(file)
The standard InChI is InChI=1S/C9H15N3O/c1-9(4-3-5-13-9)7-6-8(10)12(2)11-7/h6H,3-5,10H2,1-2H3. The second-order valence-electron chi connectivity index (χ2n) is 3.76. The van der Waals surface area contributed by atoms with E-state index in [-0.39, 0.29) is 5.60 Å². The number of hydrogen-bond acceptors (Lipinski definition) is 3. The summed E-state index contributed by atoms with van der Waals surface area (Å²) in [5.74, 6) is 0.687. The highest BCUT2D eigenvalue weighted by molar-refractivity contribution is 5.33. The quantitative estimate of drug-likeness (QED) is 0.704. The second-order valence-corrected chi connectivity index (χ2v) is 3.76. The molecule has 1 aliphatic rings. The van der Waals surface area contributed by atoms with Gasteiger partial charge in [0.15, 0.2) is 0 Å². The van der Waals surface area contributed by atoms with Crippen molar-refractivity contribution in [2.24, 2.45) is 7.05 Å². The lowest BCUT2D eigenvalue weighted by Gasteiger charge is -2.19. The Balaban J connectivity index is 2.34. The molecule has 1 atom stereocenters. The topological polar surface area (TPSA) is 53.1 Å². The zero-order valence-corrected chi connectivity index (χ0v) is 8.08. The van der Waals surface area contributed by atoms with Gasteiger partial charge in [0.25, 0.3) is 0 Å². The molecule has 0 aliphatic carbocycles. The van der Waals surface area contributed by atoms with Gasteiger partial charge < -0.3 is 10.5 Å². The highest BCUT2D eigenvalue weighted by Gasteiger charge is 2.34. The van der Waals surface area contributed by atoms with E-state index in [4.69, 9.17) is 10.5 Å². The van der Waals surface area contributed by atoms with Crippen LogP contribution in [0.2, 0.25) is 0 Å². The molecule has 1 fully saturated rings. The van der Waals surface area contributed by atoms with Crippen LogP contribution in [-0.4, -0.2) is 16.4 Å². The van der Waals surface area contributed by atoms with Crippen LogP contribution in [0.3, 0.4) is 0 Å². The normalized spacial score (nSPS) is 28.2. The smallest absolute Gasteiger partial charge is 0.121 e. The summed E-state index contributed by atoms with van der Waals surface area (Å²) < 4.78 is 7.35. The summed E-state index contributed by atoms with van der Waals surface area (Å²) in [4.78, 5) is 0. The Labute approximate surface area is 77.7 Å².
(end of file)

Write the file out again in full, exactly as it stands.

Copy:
The standard InChI is InChI=1S/C9H15N3O/c1-9(4-3-5-13-9)7-6-8(10)12(2)11-7/h6H,3-5,10H2,1-2H3. The second-order valence-electron chi connectivity index (χ2n) is 3.76. The van der Waals surface area contributed by atoms with E-state index in [-0.39, 0.29) is 5.60 Å². The number of hydrogen-bond acceptors (Lipinski definition) is 3. The summed E-state index contributed by atoms with van der Waals surface area (Å²) in [5.74, 6) is 0.687. The highest BCUT2D eigenvalue weighted by molar-refractivity contribution is 5.33. The quantitative estimate of drug-likeness (QED) is 0.704. The second-order valence-corrected chi connectivity index (χ2v) is 3.76. The molecule has 1 aliphatic rings. The van der Waals surface area contributed by atoms with Gasteiger partial charge in [0.15, 0.2) is 0 Å². The van der Waals surface area contributed by atoms with Crippen molar-refractivity contribution in [2.24, 2.45) is 7.05 Å². The lowest BCUT2D eigenvalue weighted by Gasteiger charge is -2.19. The Balaban J connectivity index is 2.34. The molecule has 1 atom stereocenters. The topological polar surface area (TPSA) is 53.1 Å². The zero-order valence-corrected chi connectivity index (χ0v) is 8.08. The van der Waals surface area contributed by atoms with Gasteiger partial charge in [0.25, 0.3) is 0 Å². The molecule has 0 aliphatic carbocycles. The van der Waals surface area contributed by atoms with Gasteiger partial charge < -0.3 is 10.5 Å². The highest BCUT2D eigenvalue weighted by Gasteiger charge is 2.34. The van der Waals surface area contributed by atoms with E-state index in [4.69, 9.17) is 10.5 Å². The van der Waals surface area contributed by atoms with Crippen LogP contribution in [0.2, 0.25) is 0 Å². The molecule has 1 fully saturated rings. The van der Waals surface area contributed by atoms with Crippen LogP contribution in [-0.4, -0.2) is 16.4 Å². The van der Waals surface area contributed by atoms with Crippen LogP contribution in [0.3, 0.4) is 0 Å². The normalized spacial score (nSPS) is 28.2. The smallest absolute Gasteiger partial charge is 0.121 e. The summed E-state index contributed by atoms with van der Waals surface area (Å²) < 4.78 is 7.35. The summed E-state index contributed by atoms with van der Waals surface area (Å²) in [4.78, 5) is 0. The Labute approximate surface area is 77.7 Å².